Good Luck and Happy Holidays-


    Laura Glynn the art of e-learning the science of web design multimedia in a Flash!

    • 2 posts
    January 4, 2007 7:47 AM EST
    You might want to check out as a way to get quick funding.

    LaShon James-Major
    Mobile Notary & Loan Signing Agent

    The Document Diva

    "Have stamp, Will travel."

    • 1 posts
    January 4, 2007 7:05 AM EST

    Contact your bank. They may have a plan which will loan you money on your accounts receiveable.  They will may loan you approximately 80% of your accounts receivable upfront and then the remainder upon receipt from the client.  The fee for this is usaully only 1 - 2 percent per month.  That`s a bit high but it may solve your problem.  I believe the technical term is called "factoring".

    Therefore, if you have $30k or so in AR you will get a check very quickly for $24k and you can hire someone.

    Good luck.


    Mike Chandler
    408-261-2325 Main
    408-348-2399 Cell
    408-261-0619 Fax

    • 0 posts
    January 4, 2007 10:30 AM EST

    I run a busines that supplies local physicians to medical practices when the practice needs more help.  We are all subcontractors (1099s). 

    Issues to consider: how reliable are the subcontractors? Do they fit the subcontractor criteria ?  (Check with your accountant, it IS very specific.)  Will they uphold YOUR standards, and deliver the quality of work you want to become known for?  (This has been big issue for my business!)  I suggest having a very clear contract with your subcontractors, noting the obvious (be on time, don`t bad mouth the client, etc.)


    Good luck. I have been through a lot of this, and hope to hear more from you!

    ExtraMD, physicians helping physicians take care of patients, committed to bringing joy back to medicine.

    • 31 posts
    January 4, 2007 10:27 AM EST

    BrandAlchemy had some excellent points.  Be confident and run your own business.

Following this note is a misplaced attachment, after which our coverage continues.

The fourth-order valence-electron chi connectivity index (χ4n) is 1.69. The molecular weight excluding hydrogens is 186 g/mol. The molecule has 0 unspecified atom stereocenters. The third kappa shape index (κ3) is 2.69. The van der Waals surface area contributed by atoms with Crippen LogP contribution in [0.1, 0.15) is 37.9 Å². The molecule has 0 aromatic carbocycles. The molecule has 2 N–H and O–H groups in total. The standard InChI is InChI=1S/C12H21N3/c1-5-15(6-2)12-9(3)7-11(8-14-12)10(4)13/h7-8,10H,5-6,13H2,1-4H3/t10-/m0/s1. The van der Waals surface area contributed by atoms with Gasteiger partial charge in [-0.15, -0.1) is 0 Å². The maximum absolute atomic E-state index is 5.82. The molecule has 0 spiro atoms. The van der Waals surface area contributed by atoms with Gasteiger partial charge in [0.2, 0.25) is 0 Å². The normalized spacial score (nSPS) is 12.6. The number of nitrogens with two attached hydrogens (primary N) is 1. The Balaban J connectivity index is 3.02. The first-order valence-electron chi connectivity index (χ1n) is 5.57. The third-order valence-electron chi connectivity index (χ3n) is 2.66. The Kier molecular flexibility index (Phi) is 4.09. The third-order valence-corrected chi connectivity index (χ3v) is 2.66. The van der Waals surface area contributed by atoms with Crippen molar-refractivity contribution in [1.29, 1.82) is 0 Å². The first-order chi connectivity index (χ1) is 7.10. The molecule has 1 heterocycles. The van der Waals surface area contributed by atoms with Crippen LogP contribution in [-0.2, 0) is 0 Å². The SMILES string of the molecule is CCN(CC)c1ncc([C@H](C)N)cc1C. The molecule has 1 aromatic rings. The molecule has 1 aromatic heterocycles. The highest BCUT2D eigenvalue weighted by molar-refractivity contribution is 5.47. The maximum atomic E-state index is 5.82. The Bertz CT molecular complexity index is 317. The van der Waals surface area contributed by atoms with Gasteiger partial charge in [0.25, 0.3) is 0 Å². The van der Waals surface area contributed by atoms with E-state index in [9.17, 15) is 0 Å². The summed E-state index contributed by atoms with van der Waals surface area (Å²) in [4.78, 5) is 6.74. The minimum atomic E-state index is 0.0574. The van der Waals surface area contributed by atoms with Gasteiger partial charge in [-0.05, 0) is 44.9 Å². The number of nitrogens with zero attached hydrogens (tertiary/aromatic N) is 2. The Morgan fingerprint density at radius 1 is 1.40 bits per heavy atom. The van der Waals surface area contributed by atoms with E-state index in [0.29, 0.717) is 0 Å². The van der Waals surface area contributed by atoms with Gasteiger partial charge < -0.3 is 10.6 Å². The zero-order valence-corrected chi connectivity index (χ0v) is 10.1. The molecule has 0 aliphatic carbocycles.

Here`s the solution, give them what they want.  Here`s how: politely but firmly tell your client that if they require someone to be dedicated to them full-time, you`d be happy to source that person as long as you received a % of the payment upfront for this situation (you should be receiving some payment upfront anyway).  It can be as simple as that.  You won`t offend them by being firm, they actually expect it.  If they sense that you`re waffling on it...they`ll likely start looking for a firm that has more experience (i.e.- is more confident/firm). 

    If it`s really important (i.e.- valuable) to them, they`ll be happy to pay the premium.  If they don`t want to pay the premium, then you`ll know that it wasn`t really that big of a deal to them. 

    Ryan J StarPointe Marketing Website Development, Hosting & Marketing Consulting

    • 9 posts
    December 24, 2006 2:41 PM EST

    If you build it, the work will come.

    We fretted over hiring our first person 5 1/2 years ago, and now we have 25 employees.  Sometimes you just have to do it.  Seek out some financing, ask your clients to pay in advance.  Offer some sort of pre-paid discount.  We do this with our maintenance plans for our IT support services.  We offer our clients a discount to get their money ahead of the work being done.

    Something to chew on.


    Stuart R. Crawford Business Development Representative IT Matters Inc. IT Matters is the Microsoft IMPACT Award Winner in 2006 for Small Business Specialist of the Year and CEA Silver Medal for Best Small Business Solution in Canada. 412,1000 8th Ave SW Calgary, AB T2P 3M7 Canada Phone: 403.710.4357 Fax: 403.206.7317 EMail: Web:

    • 6 posts
    December 24, 2006 8:02 AM EST

    Are you and/or your partner taken salaries at this point? If so you may be able to be creative. Maybe not pay the partners for a month. Or maybe alternate month one partner takes pay and the other doesn`t then flip it the next month......




    Shaun M. Smoot, Principal, Totus Company Atlanta Technology Firm

    • 1 posts
    January 4, 2007 6:14 AM EST

    With Warm Regards, Sheby Thomas Cell # 91-9824108949